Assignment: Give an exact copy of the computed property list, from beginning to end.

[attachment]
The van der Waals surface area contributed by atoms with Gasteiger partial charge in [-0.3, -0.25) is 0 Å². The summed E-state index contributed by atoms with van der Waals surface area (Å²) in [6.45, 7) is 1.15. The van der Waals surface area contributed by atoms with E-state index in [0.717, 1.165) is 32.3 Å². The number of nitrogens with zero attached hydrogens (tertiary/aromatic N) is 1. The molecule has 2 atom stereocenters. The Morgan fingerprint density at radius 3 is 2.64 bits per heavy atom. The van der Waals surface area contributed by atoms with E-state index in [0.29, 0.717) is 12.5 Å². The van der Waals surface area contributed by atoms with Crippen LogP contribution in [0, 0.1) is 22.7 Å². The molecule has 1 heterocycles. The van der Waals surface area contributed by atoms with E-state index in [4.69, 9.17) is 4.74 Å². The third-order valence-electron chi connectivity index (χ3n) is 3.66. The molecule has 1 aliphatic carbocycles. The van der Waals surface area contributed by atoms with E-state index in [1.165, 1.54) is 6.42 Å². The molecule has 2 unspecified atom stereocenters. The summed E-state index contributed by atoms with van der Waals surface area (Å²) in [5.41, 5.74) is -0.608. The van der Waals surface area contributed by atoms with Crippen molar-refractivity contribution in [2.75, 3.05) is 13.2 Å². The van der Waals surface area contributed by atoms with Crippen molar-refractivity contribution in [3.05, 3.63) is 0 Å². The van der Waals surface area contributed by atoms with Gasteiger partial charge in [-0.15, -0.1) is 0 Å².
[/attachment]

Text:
The van der Waals surface area contributed by atoms with Gasteiger partial charge in [-0.3, -0.25) is 0 Å². The summed E-state index contributed by atoms with van der Waals surface area (Å²) in [6.45, 7) is 1.15. The van der Waals surface area contributed by atoms with E-state index in [0.717, 1.165) is 32.3 Å². The number of nitrogens with zero attached hydrogens (tertiary/aromatic N) is 1. The molecule has 2 atom stereocenters. The Morgan fingerprint density at radius 3 is 2.64 bits per heavy atom. The van der Waals surface area contributed by atoms with E-state index in [0.29, 0.717) is 12.5 Å². The van der Waals surface area contributed by atoms with Crippen LogP contribution in [0, 0.1) is 22.7 Å². The molecule has 1 heterocycles. The van der Waals surface area contributed by atoms with E-state index in [4.69, 9.17) is 4.74 Å². The third-order valence-electron chi connectivity index (χ3n) is 3.66. The molecule has 1 aliphatic carbocycles. The van der Waals surface area contributed by atoms with E-state index in [1.165, 1.54) is 6.42 Å². The molecule has 2 unspecified atom stereocenters. The summed E-state index contributed by atoms with van der Waals surface area (Å²) in [5.41, 5.74) is -0.608. The van der Waals surface area contributed by atoms with Crippen molar-refractivity contribution in [2.75, 3.05) is 13.2 Å². The van der Waals surface area contributed by atoms with Crippen molar-refractivity contribution in [3.05, 3.63) is 0 Å². The van der Waals surface area contributed by atoms with Gasteiger partial charge in [-0.15, -0.1) is 0 Å².